book or books you feel particularly influenced your thoughts?

Ylr. Diefenbaker: We had an Encyclopedia of Biography I would say that had a very considerable influence.

Mr. MacLennan: Could I go on from there and ask you what particular historical characters you might have in mind? Mr. Diefenbaker: As a matter of fact, Lincoln and Gladstone. 1 read everything that was available about them.

Mr. MacLennan: What about military heroes? Did they interest you when you were young?

Mr. Diefenbaker: No, I wouldn’t say that. Mr. Bannerinan: Were you interested in Napoleon?

Mr. Diefenbaker: Oh, yes, I was.

Mr. Bannerinan: From what point of view?

Mr. Diefenbaker: One would be interested in his whole life. 1 read three or four biographies on Napoleon.

Mr. Bannerinan: After you began to go to law school what did you think about Napoleon as a lawmaker?

Mr. Diefenbaker: Well, I have my own views on that.

Mr. MacLennan: At any time did you have any interest in fiction?

Mr. Diefenbaker: 1 wouldn’t say so.

Miss Moon: 1 am going to ask you the old desert-island question. If you were restricted to, say, five books to spend the rest of your life with, would they be books you have not read or books you have already read? And could you give us an approximation of the list?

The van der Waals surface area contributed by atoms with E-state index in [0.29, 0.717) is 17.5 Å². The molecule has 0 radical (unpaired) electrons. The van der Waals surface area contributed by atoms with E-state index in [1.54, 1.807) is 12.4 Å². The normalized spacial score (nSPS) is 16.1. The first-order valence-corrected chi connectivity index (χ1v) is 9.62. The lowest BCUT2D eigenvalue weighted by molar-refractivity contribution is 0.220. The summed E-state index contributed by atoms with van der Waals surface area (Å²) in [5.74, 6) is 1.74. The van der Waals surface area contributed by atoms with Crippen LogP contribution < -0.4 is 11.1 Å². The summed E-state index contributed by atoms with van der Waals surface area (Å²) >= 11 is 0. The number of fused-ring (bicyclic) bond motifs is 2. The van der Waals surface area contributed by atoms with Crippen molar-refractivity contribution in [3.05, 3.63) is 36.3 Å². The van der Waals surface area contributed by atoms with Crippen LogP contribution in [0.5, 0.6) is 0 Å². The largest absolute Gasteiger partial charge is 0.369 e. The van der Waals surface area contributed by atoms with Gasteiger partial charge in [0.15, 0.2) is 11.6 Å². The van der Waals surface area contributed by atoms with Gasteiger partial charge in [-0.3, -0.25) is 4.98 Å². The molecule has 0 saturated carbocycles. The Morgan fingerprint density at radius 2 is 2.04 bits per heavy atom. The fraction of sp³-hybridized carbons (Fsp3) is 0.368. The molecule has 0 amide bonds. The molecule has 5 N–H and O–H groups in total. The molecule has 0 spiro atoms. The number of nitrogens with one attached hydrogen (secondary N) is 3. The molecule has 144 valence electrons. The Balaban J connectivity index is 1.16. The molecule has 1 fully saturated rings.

Mr. Diefenbaker: I am afraid that question would take longer than the period we have available.

Miss Moon: Well, have you any particular famous books that you treasure more than others?

Mr. Diefenbaker: I wouldn’t say so.

Mr. Bannerinan: Mr. Prime Minister, I wonder if we might ask you about your reading of the Bible.

Mr. Diefenbaker: That is a personal matter.

Mr. Bannerinan: You feel that is too personal?

Mr. Diefenbaker: Yes, that is very much my personal life, and something I would prefer not to discuss.

Mr. Bannerman: Mr. Prime Minister, is there any book that you can think of offhand that you have not read but you would like to read someday?

Mr. Diefenbaker: Oh, a great many!

Mr. Bannerinan: Any outstanding ones? Mr. Diefenbaker: I can’t at the moment identify any one that 1 would like to read. But if one’s life had not been given to the law, there are many others one would have read.

Mr. MacLennan: Have you had any opportunity, with all the other things you have had to do, to read anything in the area of science?

Mr. Diefenbaker: No. Science was my bugbear in university and science will always be my bugbear.

Miss Moon: Mr. Prime Minister, 1 know that your main recreations, when you have time for them, are hunting and fishing, but how much time are you able to spend for personal reading?

Mr. Diefenbaker: That, of course, is an impossible question. You read in whatever little available time you have. I put in some time that way.

Miss Moon: I was going to ask you about movies, television and radio. For instance, do you listen to the radio much? Mr. Diefenbaker (smiling): 1 hear the news.

Miss Moon: What about television?

Mr. Diefenbaker: Oh, I enjoy television. Miss Moon: Any favorite programs?

Mr. Diefenbaker: 1 wouldn’t say. That would be like advertising!

Mr. Bannerinan: This might seem an impertinent question but do you ever read the comics?